Trapped by Martin van Beynen review

by Listener Archive / 25 February, 2012
Trapped’s intimate revelations of Christchurch earthquake survivors grip the heart in a way the flood of visual images can’t.
Never a great believer in reviewers inserting their own lives into the work of another writer, I do feel a need to declare myself here. I live in Christchurch and experienced all the major earthquakes from September 2010 through to December 2011. I am hardly, therefore, an objective reader. Having lost a dear friend in the CTV building collapse of February 22, I feel deeply involved in this book’s subject: survival stories.

I had hardly got through the first paragraph of the opening account when there he was: Te Taki (Wally) Tairakena, one minute playing his guitar to a group of new international students, the next buried in the fallen building and dying there with them. I could only begin by reading Trapped slowly and in small doses, one story at a time, increasing my pace a little at the urging of the inevitable deadline. So let me drop all pretence of a cool literary assessment while trying to explain the effect of reading Martin van Beynen’s harrowing collection of near-death experiences.

By interviewing survivors from all the major sites where fatalities occurred, he assembles a kaleidoscopic view of what it was like in the central city when the earthquake struck at 12.51pm: the experiences of entrapment, escape, injury and recovery, recounted by a representative group of those who came through the terrors alive – although not all in one piece.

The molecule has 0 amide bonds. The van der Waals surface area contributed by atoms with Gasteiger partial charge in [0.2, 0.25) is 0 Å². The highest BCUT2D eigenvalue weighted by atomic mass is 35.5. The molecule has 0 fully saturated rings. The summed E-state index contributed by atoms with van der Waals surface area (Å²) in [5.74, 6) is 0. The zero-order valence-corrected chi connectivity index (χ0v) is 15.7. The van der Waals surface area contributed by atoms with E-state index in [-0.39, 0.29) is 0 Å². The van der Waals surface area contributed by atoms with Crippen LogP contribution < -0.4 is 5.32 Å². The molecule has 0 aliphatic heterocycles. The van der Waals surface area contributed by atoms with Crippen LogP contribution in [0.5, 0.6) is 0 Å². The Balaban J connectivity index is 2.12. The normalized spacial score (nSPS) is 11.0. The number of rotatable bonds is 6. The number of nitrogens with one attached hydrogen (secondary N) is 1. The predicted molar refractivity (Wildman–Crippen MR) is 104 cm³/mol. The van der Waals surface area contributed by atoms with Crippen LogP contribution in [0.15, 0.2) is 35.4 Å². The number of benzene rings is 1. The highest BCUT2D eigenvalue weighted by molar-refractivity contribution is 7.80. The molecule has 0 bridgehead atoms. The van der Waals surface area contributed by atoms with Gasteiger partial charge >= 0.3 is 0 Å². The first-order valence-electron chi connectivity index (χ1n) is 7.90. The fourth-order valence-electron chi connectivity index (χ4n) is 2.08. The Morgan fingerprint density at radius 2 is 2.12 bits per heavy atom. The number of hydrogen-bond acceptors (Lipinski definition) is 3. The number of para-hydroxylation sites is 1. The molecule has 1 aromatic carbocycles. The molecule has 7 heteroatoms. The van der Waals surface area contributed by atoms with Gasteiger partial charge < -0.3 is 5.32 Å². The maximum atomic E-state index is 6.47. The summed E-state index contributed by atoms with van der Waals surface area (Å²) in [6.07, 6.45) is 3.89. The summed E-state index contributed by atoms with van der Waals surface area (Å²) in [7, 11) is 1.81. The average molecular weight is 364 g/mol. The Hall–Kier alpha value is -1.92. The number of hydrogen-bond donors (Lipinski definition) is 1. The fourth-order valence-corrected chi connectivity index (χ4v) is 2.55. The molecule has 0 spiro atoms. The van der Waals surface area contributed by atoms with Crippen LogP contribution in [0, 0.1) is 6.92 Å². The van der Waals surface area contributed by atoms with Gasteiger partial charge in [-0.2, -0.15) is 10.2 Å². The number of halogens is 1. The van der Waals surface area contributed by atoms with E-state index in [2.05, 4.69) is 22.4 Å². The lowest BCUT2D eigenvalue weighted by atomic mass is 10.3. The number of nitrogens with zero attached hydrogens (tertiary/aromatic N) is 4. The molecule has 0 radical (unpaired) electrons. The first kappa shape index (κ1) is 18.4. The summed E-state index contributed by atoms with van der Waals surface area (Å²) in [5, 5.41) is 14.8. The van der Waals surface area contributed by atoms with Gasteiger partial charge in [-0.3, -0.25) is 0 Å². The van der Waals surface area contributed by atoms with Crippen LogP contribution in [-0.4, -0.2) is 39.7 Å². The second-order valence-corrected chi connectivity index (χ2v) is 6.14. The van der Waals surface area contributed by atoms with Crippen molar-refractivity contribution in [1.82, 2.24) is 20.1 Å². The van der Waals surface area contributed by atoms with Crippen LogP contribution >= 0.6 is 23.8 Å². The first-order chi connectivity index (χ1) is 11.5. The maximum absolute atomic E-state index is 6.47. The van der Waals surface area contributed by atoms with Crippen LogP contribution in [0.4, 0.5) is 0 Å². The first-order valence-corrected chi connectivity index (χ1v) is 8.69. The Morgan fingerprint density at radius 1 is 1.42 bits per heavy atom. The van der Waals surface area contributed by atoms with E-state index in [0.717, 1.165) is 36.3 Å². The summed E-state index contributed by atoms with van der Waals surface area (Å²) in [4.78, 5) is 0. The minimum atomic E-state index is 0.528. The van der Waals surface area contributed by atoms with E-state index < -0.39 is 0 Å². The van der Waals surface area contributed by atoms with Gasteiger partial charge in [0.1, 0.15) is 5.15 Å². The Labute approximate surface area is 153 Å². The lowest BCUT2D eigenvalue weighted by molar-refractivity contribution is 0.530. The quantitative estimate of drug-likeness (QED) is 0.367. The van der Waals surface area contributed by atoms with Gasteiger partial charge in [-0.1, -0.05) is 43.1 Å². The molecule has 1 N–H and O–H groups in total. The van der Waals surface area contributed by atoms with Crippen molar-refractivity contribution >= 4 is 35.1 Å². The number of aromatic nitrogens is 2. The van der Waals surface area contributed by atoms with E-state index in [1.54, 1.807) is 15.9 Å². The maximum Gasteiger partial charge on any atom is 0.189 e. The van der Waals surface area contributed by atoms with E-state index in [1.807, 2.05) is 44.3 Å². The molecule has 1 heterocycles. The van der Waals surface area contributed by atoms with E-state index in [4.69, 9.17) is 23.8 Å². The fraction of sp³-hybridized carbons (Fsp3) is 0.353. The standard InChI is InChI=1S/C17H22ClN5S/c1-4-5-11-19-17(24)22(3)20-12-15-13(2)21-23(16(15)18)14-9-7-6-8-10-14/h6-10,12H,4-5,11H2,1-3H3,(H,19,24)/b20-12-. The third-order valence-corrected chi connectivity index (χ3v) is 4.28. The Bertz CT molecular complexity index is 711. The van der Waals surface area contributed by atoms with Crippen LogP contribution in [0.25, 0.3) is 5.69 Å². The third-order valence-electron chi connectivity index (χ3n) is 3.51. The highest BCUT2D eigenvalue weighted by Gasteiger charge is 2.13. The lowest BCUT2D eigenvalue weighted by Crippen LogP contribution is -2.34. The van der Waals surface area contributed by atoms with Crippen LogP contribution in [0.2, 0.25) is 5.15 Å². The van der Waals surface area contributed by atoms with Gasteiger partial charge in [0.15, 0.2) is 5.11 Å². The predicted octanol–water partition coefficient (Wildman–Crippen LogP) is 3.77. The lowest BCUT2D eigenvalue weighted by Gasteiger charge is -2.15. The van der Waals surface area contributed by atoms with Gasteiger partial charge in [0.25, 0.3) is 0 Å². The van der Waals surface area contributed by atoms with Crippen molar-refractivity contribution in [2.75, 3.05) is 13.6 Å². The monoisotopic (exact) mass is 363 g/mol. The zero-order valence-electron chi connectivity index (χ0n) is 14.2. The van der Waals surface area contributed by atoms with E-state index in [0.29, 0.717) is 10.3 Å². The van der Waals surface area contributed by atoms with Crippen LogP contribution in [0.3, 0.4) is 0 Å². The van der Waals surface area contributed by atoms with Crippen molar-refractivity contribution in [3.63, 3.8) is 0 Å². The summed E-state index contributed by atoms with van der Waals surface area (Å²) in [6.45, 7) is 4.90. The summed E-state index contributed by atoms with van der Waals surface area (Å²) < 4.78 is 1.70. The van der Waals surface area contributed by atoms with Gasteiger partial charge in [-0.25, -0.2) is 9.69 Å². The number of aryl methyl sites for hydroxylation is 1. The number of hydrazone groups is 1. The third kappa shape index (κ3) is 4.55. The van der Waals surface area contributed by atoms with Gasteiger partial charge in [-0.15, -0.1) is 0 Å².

If you want to know what courage sounds like, then you will find that aplenty in these voices; this is not only a profoundly human document, but also an important written record amid a flood of visual images. Most of the books released in the wake of the February event have been glossy pictorials of wreckage and carnage; it might be easy to mistake them for the more permanent record and miss the humanity of these recorded witnesses, interleaved by the fluent prose of a professional journalist.

Van Beynen has an ability to frame people’s stories, opening up for us a window on the soul, a vision of what it was like to feel your life was at an end – and what really counted. These intimate revelations grip the heart in a way no picture can. A final confession: at the point of writing, I still have not made it to the very last page. It’s just too hard, really.

TRAPPED: REMARKABLE STORIES OF SURVIVAL FROM THE 2011 CANTERBURY EARTHQUAKE, by Martin van Beynen, foreword by Mayor Bob Parker (Penguin, $35).

Jeffrey Paparoa Holman is a poet and historian.
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